On this dayJun 19, 1865
Although President Abraham Lincoln’s 1863 Emancipation Proclamation declared enslaved Black people in Confederate territories free, these locations were under Confederate control, which rejected the freedom of enslaved people on plantations throughout the South. The Proclamation did little to emancipate enslaved people. With the Civil War lost, the Confederate army's surrender on April 9, 1865 should have resulted in immediate freedom for enslaved Black people.
White Southerners, however, remained committed to white supremacy and used violence, misinformation and threats to keep Black people enslaved in defiance of federal law. Enslaved Black people in Texas did not learn about the Emancipation Proclamation until June 19, 1865, when Union troops arrived with news that the Confederacy had lost the war. For generations, African Americans have recognized this date as the day that marked the end of enslavement for Black people in America and the hope for what freedom ought to bring.
Slavery, except for punishment for crime, did not become illegal in the U.S. until December 6, 1865, when the 13th Amendment was officially ratified. Many Southern states including Kentucky and Delaware resisted ratification for decades. Mississippi refused to ratify the 13th Amendment for 130 years, and didn’t formally file its ratification until February 7, 2013.
African Americans quickly learned that the promise of Juneteenth would not be fulfilled, as the Union's commitment to ending slavery did not include a commitment to Black equality. The end of the Civil War brought the liberation of formerly enslaved people and drastically altered the political and social landscape of the nation. Emancipation presented the opportunity to lay a new foundation and to build towards repairing the harms of enslavement, but that was an opportunity leaders in the United States ultimately failed to pursue.
Reconstruction's hopeful promise proved to be short-lived, dangerous, and deadly. As EJI's newly released report on Reconstruction in America documents, at least 2,000 African Americans were victims of racial terror lynchings during this 12-year period. In response to Reconstruction era policies, racial violence and discriminatory political movements committed to re-establishing white supremacy emerged to ensure that emancipation would not mean political participation, social equality, or economic independence for Black people. White Southerners responded to losing the Civil War with increased violence against African Americans across the South that reached epidemic proportions in the summer of 1865 and persisted through the first half of the 20th century.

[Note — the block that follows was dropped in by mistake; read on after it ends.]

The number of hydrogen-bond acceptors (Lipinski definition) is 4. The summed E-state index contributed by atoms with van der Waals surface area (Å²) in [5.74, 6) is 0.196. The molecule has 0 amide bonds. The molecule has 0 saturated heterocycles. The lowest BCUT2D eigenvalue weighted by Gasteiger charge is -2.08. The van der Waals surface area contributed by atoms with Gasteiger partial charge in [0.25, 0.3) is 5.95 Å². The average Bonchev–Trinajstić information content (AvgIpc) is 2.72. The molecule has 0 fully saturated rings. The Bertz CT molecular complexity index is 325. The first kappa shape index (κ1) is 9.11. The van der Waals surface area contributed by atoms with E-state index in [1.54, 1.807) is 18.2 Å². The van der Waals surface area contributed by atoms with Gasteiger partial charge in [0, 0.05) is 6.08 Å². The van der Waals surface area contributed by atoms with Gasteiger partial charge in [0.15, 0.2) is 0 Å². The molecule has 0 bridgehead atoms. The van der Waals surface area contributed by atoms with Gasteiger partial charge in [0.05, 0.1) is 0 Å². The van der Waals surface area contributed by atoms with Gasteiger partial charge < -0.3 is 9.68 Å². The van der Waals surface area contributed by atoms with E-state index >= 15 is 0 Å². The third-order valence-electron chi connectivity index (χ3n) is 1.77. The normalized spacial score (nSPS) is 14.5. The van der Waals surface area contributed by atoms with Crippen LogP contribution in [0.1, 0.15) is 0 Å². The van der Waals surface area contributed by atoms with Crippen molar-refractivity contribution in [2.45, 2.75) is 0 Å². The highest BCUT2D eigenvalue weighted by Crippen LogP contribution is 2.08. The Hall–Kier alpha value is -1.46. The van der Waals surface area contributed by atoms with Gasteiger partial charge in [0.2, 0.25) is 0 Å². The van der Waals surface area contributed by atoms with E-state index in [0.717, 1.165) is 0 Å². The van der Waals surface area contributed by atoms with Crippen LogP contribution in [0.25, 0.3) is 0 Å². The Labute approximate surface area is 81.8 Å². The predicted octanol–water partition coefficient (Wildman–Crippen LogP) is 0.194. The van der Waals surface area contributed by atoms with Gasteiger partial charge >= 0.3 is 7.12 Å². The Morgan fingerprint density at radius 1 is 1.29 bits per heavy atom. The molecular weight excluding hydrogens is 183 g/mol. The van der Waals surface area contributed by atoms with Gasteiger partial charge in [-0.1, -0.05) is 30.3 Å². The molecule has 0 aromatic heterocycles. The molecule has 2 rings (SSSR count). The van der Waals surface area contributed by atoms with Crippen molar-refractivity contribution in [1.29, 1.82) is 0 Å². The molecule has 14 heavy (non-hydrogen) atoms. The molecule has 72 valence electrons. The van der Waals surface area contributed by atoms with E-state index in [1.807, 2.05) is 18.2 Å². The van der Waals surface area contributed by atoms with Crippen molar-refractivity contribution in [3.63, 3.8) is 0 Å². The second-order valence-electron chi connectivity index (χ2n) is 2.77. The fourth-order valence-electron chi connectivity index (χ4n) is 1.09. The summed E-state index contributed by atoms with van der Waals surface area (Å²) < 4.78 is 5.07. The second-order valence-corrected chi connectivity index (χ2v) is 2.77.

In 1877, the U.S. government abandoned its promise to protect newly emancipated Black people after enslavement and withdrew federal troops from the South. This decision marked the end of Reconstruction and multiracial democracy, and it left Black men, women, and children vulnerable to a century of racial terror. From 1877 to 1950, at least 4,400 African Americans were killed by racial terror lynchings. During this era, the nation's legal system turned a blind eye and allowed white Americans to kill with impunity.
Today, more than 150 years after the enactment of the 13th Amendment, very little has been done to address the legacy of slavery and its meaning in contemporary life---despite the fact that the enslavement of Black people created wealth, opportunity, and prosperity for millions of white Americans and gave birth to the American economy. Slavery in America traumatized and devastated millions of people. It created false narratives about racial difference that still persist today. These narratives and the ideology of white supremacy lasted well beyond slavery and fueled decades of racial terror, segregation, mass incarceration, and racial hierarchy.
Juneteenth should be a national day of reflection that invites us all to confront the unfulfilled promises and justice denied to Black people in this nation. This reflection can better prepare us to deal with the legacies of racial injustice that we live with today. By strengthening our understanding of racial history, we can create a healthier discourse about race in America that can lead to an era of truth and justice. EJI is persuaded that the hope of racial justice in America will be shaped not by the fear and resistance of those who doubt its importance but by the commitment, dedication, and action of those who believe that a future free of racial injustice is possible.